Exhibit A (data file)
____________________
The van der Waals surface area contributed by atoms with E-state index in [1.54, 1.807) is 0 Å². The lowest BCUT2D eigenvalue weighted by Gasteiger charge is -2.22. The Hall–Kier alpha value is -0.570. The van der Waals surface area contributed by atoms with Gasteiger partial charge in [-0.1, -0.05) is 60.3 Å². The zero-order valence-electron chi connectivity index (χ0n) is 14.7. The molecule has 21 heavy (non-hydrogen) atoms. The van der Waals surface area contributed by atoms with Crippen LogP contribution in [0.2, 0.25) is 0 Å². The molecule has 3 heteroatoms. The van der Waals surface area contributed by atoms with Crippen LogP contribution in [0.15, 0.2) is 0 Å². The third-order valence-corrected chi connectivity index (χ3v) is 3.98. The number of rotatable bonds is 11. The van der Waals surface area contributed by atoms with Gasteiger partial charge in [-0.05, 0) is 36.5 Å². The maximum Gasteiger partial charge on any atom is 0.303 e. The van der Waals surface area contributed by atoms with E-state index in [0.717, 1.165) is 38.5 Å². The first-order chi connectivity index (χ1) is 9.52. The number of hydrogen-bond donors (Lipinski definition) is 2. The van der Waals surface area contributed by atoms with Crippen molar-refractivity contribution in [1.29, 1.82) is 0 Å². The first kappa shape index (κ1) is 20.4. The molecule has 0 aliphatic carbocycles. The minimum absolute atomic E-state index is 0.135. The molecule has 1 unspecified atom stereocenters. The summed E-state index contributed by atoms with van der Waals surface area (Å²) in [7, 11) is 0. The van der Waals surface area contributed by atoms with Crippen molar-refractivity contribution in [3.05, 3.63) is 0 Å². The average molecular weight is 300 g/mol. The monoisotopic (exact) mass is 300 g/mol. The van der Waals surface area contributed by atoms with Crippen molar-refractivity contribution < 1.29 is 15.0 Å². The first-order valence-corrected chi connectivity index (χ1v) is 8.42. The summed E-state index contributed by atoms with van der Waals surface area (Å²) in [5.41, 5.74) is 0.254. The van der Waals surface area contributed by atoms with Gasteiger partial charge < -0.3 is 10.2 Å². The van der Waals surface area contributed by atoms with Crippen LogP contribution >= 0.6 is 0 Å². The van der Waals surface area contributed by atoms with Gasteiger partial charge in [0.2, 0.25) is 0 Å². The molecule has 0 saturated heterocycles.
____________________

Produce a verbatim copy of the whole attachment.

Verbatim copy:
The van der Waals surface area contributed by atoms with E-state index in [1.54, 1.807) is 0 Å². The lowest BCUT2D eigenvalue weighted by Gasteiger charge is -2.22. The Hall–Kier alpha value is -0.570. The van der Waals surface area contributed by atoms with Gasteiger partial charge in [-0.1, -0.05) is 60.3 Å². The zero-order valence-electron chi connectivity index (χ0n) is 14.7. The molecule has 21 heavy (non-hydrogen) atoms. The van der Waals surface area contributed by atoms with Crippen LogP contribution in [0.2, 0.25) is 0 Å². The molecule has 3 heteroatoms. The van der Waals surface area contributed by atoms with Crippen LogP contribution in [0.15, 0.2) is 0 Å². The third-order valence-corrected chi connectivity index (χ3v) is 3.98. The number of rotatable bonds is 11. The van der Waals surface area contributed by atoms with Gasteiger partial charge in [-0.05, 0) is 36.5 Å². The maximum Gasteiger partial charge on any atom is 0.303 e. The van der Waals surface area contributed by atoms with E-state index in [0.717, 1.165) is 38.5 Å². The first-order chi connectivity index (χ1) is 9.52. The number of hydrogen-bond donors (Lipinski definition) is 2. The van der Waals surface area contributed by atoms with Crippen molar-refractivity contribution in [1.29, 1.82) is 0 Å². The first kappa shape index (κ1) is 20.4. The molecule has 0 aliphatic carbocycles. The minimum absolute atomic E-state index is 0.135. The molecule has 1 unspecified atom stereocenters. The summed E-state index contributed by atoms with van der Waals surface area (Å²) in [7, 11) is 0. The van der Waals surface area contributed by atoms with Crippen molar-refractivity contribution in [3.05, 3.63) is 0 Å². The average molecular weight is 300 g/mol. The monoisotopic (exact) mass is 300 g/mol. The van der Waals surface area contributed by atoms with Crippen molar-refractivity contribution < 1.29 is 15.0 Å². The first-order valence-corrected chi connectivity index (χ1v) is 8.42. The summed E-state index contributed by atoms with van der Waals surface area (Å²) in [5.41, 5.74) is 0.254. The van der Waals surface area contributed by atoms with Gasteiger partial charge < -0.3 is 10.2 Å². The van der Waals surface area contributed by atoms with Crippen LogP contribution >= 0.6 is 0 Å². The van der Waals surface area contributed by atoms with Gasteiger partial charge in [0.2, 0.25) is 0 Å². The molecule has 0 saturated heterocycles.